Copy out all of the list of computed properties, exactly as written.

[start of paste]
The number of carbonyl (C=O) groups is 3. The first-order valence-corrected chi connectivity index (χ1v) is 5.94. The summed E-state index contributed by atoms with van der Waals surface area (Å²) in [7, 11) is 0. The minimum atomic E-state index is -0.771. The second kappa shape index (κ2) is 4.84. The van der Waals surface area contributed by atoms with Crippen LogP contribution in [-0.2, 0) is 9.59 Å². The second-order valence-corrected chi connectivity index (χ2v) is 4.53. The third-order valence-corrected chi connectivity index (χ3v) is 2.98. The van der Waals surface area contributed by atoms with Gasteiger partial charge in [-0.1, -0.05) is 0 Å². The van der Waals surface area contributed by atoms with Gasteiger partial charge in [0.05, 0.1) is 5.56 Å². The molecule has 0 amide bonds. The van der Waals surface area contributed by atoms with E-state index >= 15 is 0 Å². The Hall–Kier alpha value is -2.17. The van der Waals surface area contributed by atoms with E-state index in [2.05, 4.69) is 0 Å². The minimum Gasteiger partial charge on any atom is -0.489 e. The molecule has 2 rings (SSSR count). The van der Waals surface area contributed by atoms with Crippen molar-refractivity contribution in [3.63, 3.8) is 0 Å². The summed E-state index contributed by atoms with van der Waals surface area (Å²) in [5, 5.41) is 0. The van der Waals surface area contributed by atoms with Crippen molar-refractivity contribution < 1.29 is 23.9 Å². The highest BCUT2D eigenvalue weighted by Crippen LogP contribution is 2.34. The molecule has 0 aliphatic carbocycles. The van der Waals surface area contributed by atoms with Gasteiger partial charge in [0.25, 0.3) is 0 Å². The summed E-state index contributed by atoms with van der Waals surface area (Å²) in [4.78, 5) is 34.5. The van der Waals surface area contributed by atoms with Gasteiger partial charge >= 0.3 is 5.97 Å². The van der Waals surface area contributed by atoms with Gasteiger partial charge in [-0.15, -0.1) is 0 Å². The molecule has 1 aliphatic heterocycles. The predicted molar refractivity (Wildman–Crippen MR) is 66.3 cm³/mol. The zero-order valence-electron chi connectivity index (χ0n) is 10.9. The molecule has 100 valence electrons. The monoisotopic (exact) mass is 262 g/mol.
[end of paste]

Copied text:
The number of carbonyl (C=O) groups is 3. The first-order valence-corrected chi connectivity index (χ1v) is 5.94. The summed E-state index contributed by atoms with van der Waals surface area (Å²) in [7, 11) is 0. The minimum atomic E-state index is -0.771. The second kappa shape index (κ2) is 4.84. The van der Waals surface area contributed by atoms with Crippen LogP contribution in [-0.2, 0) is 9.59 Å². The second-order valence-corrected chi connectivity index (χ2v) is 4.53. The third-order valence-corrected chi connectivity index (χ3v) is 2.98. The van der Waals surface area contributed by atoms with Gasteiger partial charge in [-0.1, -0.05) is 0 Å². The van der Waals surface area contributed by atoms with Gasteiger partial charge in [0.05, 0.1) is 5.56 Å². The molecule has 0 amide bonds. The van der Waals surface area contributed by atoms with E-state index >= 15 is 0 Å². The Hall–Kier alpha value is -2.17. The van der Waals surface area contributed by atoms with E-state index in [2.05, 4.69) is 0 Å². The minimum Gasteiger partial charge on any atom is -0.489 e. The molecule has 2 rings (SSSR count). The van der Waals surface area contributed by atoms with Crippen molar-refractivity contribution in [3.63, 3.8) is 0 Å². The summed E-state index contributed by atoms with van der Waals surface area (Å²) in [5, 5.41) is 0. The van der Waals surface area contributed by atoms with Crippen molar-refractivity contribution < 1.29 is 23.9 Å². The highest BCUT2D eigenvalue weighted by Crippen LogP contribution is 2.34. The molecule has 0 aliphatic carbocycles. The van der Waals surface area contributed by atoms with Gasteiger partial charge in [0.25, 0.3) is 0 Å². The summed E-state index contributed by atoms with van der Waals surface area (Å²) in [4.78, 5) is 34.5. The van der Waals surface area contributed by atoms with Gasteiger partial charge >= 0.3 is 5.97 Å². The van der Waals surface area contributed by atoms with Gasteiger partial charge in [-0.15, -0.1) is 0 Å². The molecule has 1 aliphatic heterocycles. The predicted molar refractivity (Wildman–Crippen MR) is 66.3 cm³/mol. The zero-order valence-electron chi connectivity index (χ0n) is 10.9. The molecule has 100 valence electrons. The monoisotopic (exact) mass is 262 g/mol.